Posts Tagged ‘Blogging’

On the necessity of blogging

October 20, 2008

I have been telling far too many people these days that they should blog; so, it was good to see Stevey’s (a few years old) post You should write blogs (via):

I’ve talked with a lot of people who are reluctant to write blogs. Everyone offers pretty much the same reasons: they’re too busy, or they’re afraid to put something on “permanent public record”, or they think nobody will read their blog, or they think blogging is narcissistic. Or they’re worried that they either don’t have anything good to say, or they won’t say it very well.

I’m here to tell you that none of these reasons should stop you from writing in your blog. I’ll talk about each of them in turn.

Take a look!

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Oliver Sacks, the blogger!

February 28, 2008

Mo at Neurophilosophy has the details:

A few days ago, I briefly discussed the article by Oliver Sacks about geometric hallucinations in migraine aura. I thought that it was published in the print edition of the New York Times, but it turns out that this is in fact Sacks’s first post on a new NY Times blog called Migraine: Perspectives on a Headache.Sacks is one of five “migraneur” contributors to the new blog. (His co-bloggers are author Siri Hustvedt, journalist Paula Kamen, neurologist and psychiatrist Klaus Podoll and musician Jeff Tweedy.) The post/article about visual migraines generated a lot of discussion, and, in his second post, Sacks answers some readers’ questions. Also of interest is Huvstedt’s recent post about Alice in Wonderland syndrome.

Take a look!

Some excellent blogs!

February 22, 2008

Here are some excellent blogs that I read and enjoy tremendously (in no particular order):

  1. Nanopolitan: India, Higher-Ed, politics and teaching — Abi’s blog always has something new, interesting and exciting–and a very wide range of links!
  2. FemaleScienceProfessor: Ever since I heard of FSP’s blog from asymptotia, till date, I have not seen a single post in her blog that did not interest me;
  3. On being a scientist and woman: It should be women, and engineer in addition to scientist in the name, since, recently, the education/women’s studies oriented engineer Alice Pawley joined Sciencewoman as a co-blogger. Full of thoughtfully written posts and tips on many aspects of academic life, some of Sciencewoman’s posts also resonate with me personally, since she blogs copiously about Minnow, who is almost of the same age as my daughter;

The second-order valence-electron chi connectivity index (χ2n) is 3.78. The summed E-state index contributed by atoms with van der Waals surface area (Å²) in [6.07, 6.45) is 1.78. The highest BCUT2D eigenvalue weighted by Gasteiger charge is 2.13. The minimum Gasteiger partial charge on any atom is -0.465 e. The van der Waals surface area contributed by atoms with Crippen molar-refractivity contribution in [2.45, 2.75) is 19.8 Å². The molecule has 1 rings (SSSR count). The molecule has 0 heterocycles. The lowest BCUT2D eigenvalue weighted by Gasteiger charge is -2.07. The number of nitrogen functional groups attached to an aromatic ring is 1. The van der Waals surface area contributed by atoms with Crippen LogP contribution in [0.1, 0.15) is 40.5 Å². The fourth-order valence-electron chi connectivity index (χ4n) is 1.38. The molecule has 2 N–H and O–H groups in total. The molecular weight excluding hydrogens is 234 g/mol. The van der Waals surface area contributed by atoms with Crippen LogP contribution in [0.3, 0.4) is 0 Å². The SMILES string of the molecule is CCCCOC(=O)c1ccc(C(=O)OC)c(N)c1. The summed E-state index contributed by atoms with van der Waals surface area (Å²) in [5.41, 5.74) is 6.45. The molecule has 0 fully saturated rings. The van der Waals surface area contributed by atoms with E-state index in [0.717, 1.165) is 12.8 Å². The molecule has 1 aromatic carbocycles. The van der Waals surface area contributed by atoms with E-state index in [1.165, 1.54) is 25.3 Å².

4. Rajeev’s almanack: Be it quantum physics or Pakistan politics or some parables from Mahabharatha, here is a blog that always brings wit, wisdom and lots of humour to bear on issues!
  5. Grrlscientist: Probably one of the oldest blogs in my blog reader, Grrlscientists blog is full of photos, videos, commentary on peer-reviewed research, book reviews, and politics and personal news; the quality and quantity of the writing in this blog always makes me a bit jealous of this Interrupted scientist!
  6. Birdchick: The wonderful photographs in this blog are such a joy to view and to share; almost always, I call out to the person in the room to show that nice cardinal or this nuthatcher! If you like birds and nice photographs of birds, this is a must-see blog–not to mention the disapproving rabbit, Cinnamon;
  7. Light Reading: The only problem with Jenny Davidson’s blog is that she links to too many articles and almost all of them are a must-read; what is more, she links to nice scientific articles in addition to literary ones;
  8. Maud Newton: Maud is also like Jenny above: too many links and all of them of very high quality, and most of them are literary befitting her writerly credentials! There are occasional give-aways and recipes too;
  9. John Hawks: Hawks is one of those rare bloggers who write about paleoanthropology, genetics and evolution in a language that non-specialists like me can understand and enjoy (though not all of the posts); Hawks is also a different kind of blogger who does not allow comments on his blog–and, the reasons he gives for not allowing comments tells you the exacting standards to which he runs his blog; and,